Grey squirrels remain top threat to broadleaf woodland: 2021 survey results
Grey squirrels are still rated the number one threat to our broadleaf woodlands – ahead of diseases like Ash Dieback - according to the results of a survey of nearly 800 woodlands owners, land managers and other experts.
Grey squirrels are still rated the number one threat to our broadleaf woodlands – ahead of diseases like Ash Dieback – according to the results of a survey of nearly 800 woodlands owners, land managers and other experts.
It is the grey squirrel’s habit of stripping bark, that causes devastating and sometimes fatal damage to many species of broadleaf trees. This means current efforts to drive up the rate of new woodland creation may leave a disappointing legacy if effective grey squirrel control is not implemented and many of the newly planted trees are damaged.
Survey results reveal little is being done to manage grey squirrels at a landscape scale and many respondents felt they had insufficient training and/or knowledge to implement existing control methods effectively.
The survey, by the woodland education charity the Royal Forestry Society (RFS), followed up on a similar one seven years ago which had also named the grey squirrel as the number one threat. Since then, options for all rodent control have narrowed and survey respondents report widespread concern that no existing control method is very effective. There is however widespread support for immunocontraceptive research supported by the UK Squirrel Accord and for the introduction of predatory species such as pine martens in some areas, although it is recognised there are limited suitable habitats in lowland England for such introductions.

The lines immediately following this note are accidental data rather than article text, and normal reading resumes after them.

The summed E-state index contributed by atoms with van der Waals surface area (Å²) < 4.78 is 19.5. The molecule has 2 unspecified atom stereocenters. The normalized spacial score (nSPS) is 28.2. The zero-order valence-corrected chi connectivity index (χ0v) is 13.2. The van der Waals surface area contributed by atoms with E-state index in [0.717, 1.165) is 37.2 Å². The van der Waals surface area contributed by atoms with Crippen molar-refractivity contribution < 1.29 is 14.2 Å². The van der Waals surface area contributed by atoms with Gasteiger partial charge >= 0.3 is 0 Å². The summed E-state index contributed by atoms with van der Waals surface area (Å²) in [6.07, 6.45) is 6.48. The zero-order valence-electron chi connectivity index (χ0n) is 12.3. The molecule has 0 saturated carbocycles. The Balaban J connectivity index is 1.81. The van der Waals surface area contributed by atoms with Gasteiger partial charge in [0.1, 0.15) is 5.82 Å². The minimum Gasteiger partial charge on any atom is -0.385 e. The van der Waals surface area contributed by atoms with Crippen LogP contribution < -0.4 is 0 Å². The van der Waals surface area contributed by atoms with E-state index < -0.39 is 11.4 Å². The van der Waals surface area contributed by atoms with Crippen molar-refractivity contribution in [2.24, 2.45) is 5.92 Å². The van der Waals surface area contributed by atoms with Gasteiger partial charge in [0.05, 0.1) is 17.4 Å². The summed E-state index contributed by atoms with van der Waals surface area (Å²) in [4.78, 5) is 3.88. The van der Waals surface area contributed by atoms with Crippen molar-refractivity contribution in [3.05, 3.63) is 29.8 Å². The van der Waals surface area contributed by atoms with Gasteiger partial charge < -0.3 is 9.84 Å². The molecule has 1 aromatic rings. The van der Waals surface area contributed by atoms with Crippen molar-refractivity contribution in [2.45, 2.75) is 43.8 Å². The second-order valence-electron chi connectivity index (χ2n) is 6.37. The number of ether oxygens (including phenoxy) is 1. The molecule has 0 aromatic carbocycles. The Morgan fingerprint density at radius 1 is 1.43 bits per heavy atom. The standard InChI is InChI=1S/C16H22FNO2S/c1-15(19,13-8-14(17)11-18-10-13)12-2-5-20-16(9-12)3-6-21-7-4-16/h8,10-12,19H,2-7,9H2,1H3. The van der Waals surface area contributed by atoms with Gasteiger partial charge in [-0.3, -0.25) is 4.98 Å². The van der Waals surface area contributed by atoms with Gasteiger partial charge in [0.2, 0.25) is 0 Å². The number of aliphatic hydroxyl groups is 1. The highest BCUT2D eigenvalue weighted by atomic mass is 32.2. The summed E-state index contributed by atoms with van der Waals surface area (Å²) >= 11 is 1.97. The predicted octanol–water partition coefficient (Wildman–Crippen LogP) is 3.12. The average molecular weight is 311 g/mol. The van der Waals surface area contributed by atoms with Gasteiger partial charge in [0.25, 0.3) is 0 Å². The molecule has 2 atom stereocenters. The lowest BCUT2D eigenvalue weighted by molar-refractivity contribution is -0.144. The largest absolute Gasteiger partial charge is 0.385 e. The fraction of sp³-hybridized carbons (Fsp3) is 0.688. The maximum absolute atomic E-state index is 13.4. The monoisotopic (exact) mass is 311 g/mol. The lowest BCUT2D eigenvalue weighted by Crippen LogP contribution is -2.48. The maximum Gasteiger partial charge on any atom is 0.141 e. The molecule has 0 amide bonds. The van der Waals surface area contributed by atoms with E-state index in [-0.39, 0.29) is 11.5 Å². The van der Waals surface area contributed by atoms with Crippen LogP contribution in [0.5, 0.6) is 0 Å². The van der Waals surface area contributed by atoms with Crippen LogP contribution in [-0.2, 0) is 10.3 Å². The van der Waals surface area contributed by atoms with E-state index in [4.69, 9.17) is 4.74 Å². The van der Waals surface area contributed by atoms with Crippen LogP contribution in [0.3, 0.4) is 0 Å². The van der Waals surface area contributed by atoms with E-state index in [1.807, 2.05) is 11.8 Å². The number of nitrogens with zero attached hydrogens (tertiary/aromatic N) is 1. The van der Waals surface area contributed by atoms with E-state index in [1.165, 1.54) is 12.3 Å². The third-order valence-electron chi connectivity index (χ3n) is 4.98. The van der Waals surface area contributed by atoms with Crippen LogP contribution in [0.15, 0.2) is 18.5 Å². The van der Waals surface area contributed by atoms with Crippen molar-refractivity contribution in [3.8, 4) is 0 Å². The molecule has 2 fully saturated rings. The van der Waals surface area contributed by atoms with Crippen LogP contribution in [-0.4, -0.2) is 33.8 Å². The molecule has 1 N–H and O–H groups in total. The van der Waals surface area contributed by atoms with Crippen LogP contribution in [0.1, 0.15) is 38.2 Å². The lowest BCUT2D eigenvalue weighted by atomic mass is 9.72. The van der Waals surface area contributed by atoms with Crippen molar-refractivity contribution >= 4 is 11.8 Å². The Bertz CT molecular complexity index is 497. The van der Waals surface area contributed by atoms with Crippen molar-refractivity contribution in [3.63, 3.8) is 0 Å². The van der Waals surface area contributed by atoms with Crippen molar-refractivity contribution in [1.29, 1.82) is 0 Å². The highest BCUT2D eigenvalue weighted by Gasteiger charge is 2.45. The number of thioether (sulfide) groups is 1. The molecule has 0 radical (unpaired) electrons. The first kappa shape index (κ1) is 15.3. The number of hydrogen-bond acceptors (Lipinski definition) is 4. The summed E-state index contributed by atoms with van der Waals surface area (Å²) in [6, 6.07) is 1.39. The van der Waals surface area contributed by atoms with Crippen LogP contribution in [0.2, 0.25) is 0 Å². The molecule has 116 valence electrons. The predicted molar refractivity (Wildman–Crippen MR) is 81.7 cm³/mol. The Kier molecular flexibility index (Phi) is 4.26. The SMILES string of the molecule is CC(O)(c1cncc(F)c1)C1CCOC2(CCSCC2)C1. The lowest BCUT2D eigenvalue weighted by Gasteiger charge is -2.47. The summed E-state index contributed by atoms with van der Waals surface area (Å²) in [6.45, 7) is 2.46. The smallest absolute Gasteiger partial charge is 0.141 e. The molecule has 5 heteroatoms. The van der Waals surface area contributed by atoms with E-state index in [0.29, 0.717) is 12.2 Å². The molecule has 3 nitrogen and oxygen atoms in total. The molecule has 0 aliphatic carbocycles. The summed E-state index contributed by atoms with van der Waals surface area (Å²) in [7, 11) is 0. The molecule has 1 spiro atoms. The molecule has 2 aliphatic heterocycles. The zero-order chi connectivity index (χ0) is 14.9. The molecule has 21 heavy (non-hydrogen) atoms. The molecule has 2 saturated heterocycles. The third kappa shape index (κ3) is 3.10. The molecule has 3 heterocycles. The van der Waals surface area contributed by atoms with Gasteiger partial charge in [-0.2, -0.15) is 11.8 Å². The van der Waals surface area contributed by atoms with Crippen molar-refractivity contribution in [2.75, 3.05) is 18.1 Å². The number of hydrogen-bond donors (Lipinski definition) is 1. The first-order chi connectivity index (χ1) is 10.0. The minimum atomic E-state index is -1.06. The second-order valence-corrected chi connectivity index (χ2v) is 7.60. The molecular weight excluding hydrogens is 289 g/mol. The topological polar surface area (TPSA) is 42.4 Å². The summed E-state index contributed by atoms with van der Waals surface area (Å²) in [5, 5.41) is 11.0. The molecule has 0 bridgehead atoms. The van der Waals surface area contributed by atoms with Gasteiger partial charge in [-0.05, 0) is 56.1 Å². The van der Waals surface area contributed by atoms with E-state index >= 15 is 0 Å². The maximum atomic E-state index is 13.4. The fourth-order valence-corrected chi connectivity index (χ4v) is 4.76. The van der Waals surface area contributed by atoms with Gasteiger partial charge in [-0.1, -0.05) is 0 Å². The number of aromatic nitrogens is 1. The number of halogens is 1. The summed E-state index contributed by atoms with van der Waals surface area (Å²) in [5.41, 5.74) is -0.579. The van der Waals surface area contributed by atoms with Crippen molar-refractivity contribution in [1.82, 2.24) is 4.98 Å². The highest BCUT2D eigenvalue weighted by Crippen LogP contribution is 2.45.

Two thirds (66%) of respondents ranked the grey squirrel threat to broadleaf woodland as high or very high compared with 62% for pathogens already present in the UK (such as Ash Dieback and Acute Oak Decline) and 38% for deer – a figure that has changed little from a similar survey by the RFS in 2014. The highest number of responses came from the South East and South West of England and the West Midlands where grey squirrel densities are among the highest.
Some of our best loved trees are among those respondents report as being the most frequently damaged – sycamore, oak and beech followed by sweet chestnut, field maple, birch and hornbeam. All conifer species are ranked lower than broadleaf species but some damage is reported.
More than 40% of respondents use various silvicultural practices to mitigate the risk of grey squirrel damage including growing tree species which are least susceptible to grey squirrel damage such as wild cherry, lime, yew or conifers.
Although it is generally recognised that grey squirrel control is only really effective when carried on a landscape scale, 90% report no coordination any aspect of grey squirrel control with neighbours.